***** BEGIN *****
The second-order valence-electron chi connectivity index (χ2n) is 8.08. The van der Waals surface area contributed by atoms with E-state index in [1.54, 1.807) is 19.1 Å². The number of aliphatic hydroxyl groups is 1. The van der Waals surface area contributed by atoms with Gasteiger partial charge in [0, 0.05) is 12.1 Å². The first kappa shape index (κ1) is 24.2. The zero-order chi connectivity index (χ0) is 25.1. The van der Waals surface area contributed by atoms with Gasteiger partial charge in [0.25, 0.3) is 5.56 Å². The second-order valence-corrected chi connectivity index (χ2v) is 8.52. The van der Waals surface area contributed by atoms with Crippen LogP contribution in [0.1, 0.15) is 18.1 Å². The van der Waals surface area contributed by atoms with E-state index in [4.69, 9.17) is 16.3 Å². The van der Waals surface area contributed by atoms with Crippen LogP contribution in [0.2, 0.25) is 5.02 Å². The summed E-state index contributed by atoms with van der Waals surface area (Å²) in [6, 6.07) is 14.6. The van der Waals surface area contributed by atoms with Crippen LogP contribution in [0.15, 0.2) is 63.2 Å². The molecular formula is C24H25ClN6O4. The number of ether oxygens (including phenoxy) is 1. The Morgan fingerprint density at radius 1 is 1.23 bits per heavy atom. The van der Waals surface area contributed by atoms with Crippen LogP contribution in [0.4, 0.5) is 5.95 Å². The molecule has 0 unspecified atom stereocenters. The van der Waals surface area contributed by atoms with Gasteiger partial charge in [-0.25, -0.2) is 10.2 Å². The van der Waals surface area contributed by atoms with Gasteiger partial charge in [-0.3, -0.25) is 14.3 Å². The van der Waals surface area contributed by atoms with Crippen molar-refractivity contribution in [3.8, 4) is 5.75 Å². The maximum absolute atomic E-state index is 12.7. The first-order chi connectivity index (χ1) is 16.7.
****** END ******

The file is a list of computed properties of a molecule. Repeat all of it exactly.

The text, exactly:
The second-order valence-electron chi connectivity index (χ2n) is 8.08. The van der Waals surface area contributed by atoms with E-state index in [1.54, 1.807) is 19.1 Å². The number of aliphatic hydroxyl groups is 1. The van der Waals surface area contributed by atoms with Gasteiger partial charge in [0, 0.05) is 12.1 Å². The first kappa shape index (κ1) is 24.2. The zero-order chi connectivity index (χ0) is 25.1. The van der Waals surface area contributed by atoms with Gasteiger partial charge in [0.25, 0.3) is 5.56 Å². The second-order valence-corrected chi connectivity index (χ2v) is 8.52. The van der Waals surface area contributed by atoms with Crippen LogP contribution in [0.1, 0.15) is 18.1 Å². The van der Waals surface area contributed by atoms with E-state index in [4.69, 9.17) is 16.3 Å². The van der Waals surface area contributed by atoms with Crippen LogP contribution in [0.2, 0.25) is 5.02 Å². The summed E-state index contributed by atoms with van der Waals surface area (Å²) in [6, 6.07) is 14.6. The van der Waals surface area contributed by atoms with Crippen LogP contribution in [0.15, 0.2) is 63.2 Å². The molecular formula is C24H25ClN6O4. The number of ether oxygens (including phenoxy) is 1. The Morgan fingerprint density at radius 1 is 1.23 bits per heavy atom. The van der Waals surface area contributed by atoms with Crippen LogP contribution in [0.4, 0.5) is 5.95 Å². The molecule has 0 unspecified atom stereocenters. The van der Waals surface area contributed by atoms with Gasteiger partial charge in [-0.25, -0.2) is 10.2 Å². The van der Waals surface area contributed by atoms with Gasteiger partial charge in [-0.3, -0.25) is 14.3 Å². The van der Waals surface area contributed by atoms with Crippen molar-refractivity contribution in [3.8, 4) is 5.75 Å². The maximum absolute atomic E-state index is 12.7. The first-order chi connectivity index (χ1) is 16.7.